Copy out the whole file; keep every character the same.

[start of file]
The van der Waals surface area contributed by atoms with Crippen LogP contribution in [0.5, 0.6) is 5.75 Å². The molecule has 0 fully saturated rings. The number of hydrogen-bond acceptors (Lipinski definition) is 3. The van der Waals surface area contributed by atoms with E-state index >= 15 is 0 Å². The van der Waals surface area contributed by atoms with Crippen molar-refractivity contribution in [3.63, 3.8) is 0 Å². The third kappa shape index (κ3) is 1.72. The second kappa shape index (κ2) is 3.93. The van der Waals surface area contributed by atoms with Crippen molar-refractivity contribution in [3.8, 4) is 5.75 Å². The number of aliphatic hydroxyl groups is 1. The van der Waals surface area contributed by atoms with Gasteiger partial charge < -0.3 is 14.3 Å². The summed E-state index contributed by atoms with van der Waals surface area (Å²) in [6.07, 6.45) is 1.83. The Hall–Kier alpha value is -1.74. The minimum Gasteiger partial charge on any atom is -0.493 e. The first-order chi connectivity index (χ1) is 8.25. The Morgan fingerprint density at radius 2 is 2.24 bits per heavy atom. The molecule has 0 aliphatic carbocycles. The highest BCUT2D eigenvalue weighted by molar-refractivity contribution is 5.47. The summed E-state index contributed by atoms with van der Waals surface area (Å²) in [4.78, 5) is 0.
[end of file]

The van der Waals surface area contributed by atoms with Crippen LogP contribution in [0.5, 0.6) is 5.75 Å². The molecule has 0 fully saturated rings. The number of hydrogen-bond acceptors (Lipinski definition) is 3. The van der Waals surface area contributed by atoms with E-state index >= 15 is 0 Å². The van der Waals surface area contributed by atoms with Crippen molar-refractivity contribution in [3.63, 3.8) is 0 Å². The third kappa shape index (κ3) is 1.72. The second kappa shape index (κ2) is 3.93. The van der Waals surface area contributed by atoms with Crippen molar-refractivity contribution in [3.8, 4) is 5.75 Å². The number of aliphatic hydroxyl groups is 1. The van der Waals surface area contributed by atoms with Gasteiger partial charge < -0.3 is 14.3 Å². The summed E-state index contributed by atoms with van der Waals surface area (Å²) in [6.07, 6.45) is 1.83. The Hall–Kier alpha value is -1.74. The minimum Gasteiger partial charge on any atom is -0.493 e. The first-order chi connectivity index (χ1) is 8.25. The Morgan fingerprint density at radius 2 is 2.24 bits per heavy atom. The molecule has 0 aliphatic carbocycles. The highest BCUT2D eigenvalue weighted by molar-refractivity contribution is 5.47. The summed E-state index contributed by atoms with van der Waals surface area (Å²) in [4.78, 5) is 0.